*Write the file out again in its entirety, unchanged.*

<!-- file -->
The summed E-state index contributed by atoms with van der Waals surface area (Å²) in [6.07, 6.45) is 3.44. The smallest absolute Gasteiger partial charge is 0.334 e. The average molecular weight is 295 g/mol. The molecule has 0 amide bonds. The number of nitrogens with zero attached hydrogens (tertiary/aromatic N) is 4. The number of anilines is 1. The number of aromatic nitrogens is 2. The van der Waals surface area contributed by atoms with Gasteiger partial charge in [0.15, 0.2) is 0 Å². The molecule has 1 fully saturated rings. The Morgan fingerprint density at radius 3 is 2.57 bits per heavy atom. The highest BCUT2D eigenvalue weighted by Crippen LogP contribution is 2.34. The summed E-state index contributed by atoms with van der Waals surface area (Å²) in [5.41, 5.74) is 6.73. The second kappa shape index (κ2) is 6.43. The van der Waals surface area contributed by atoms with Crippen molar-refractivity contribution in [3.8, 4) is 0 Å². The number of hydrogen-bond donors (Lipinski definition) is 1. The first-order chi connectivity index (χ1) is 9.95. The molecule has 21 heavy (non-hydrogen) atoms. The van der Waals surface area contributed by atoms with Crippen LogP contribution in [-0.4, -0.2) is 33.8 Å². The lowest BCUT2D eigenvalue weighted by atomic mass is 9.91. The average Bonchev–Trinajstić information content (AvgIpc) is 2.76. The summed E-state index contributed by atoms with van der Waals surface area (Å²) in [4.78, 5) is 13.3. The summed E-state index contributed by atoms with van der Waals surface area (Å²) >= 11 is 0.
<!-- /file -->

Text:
The summed E-state index contributed by atoms with van der Waals surface area (Å²) in [6.07, 6.45) is 3.44. The smallest absolute Gasteiger partial charge is 0.334 e. The average molecular weight is 295 g/mol. The molecule has 0 amide bonds. The number of nitrogens with zero attached hydrogens (tertiary/aromatic N) is 4. The number of anilines is 1. The number of aromatic nitrogens is 2. The van der Waals surface area contributed by atoms with Gasteiger partial charge in [0.15, 0.2) is 0 Å². The molecule has 1 fully saturated rings. The Morgan fingerprint density at radius 3 is 2.57 bits per heavy atom. The highest BCUT2D eigenvalue weighted by Crippen LogP contribution is 2.34. The summed E-state index contributed by atoms with van der Waals surface area (Å²) in [5.41, 5.74) is 6.73. The second kappa shape index (κ2) is 6.43. The van der Waals surface area contributed by atoms with Crippen molar-refractivity contribution in [3.8, 4) is 0 Å². The number of hydrogen-bond donors (Lipinski definition) is 1. The first-order chi connectivity index (χ1) is 9.95. The molecule has 21 heavy (non-hydrogen) atoms. The van der Waals surface area contributed by atoms with Crippen LogP contribution in [-0.4, -0.2) is 33.8 Å². The lowest BCUT2D eigenvalue weighted by atomic mass is 9.91. The average Bonchev–Trinajstić information content (AvgIpc) is 2.76. The summed E-state index contributed by atoms with van der Waals surface area (Å²) in [4.78, 5) is 13.3. The summed E-state index contributed by atoms with van der Waals surface area (Å²) >= 11 is 0.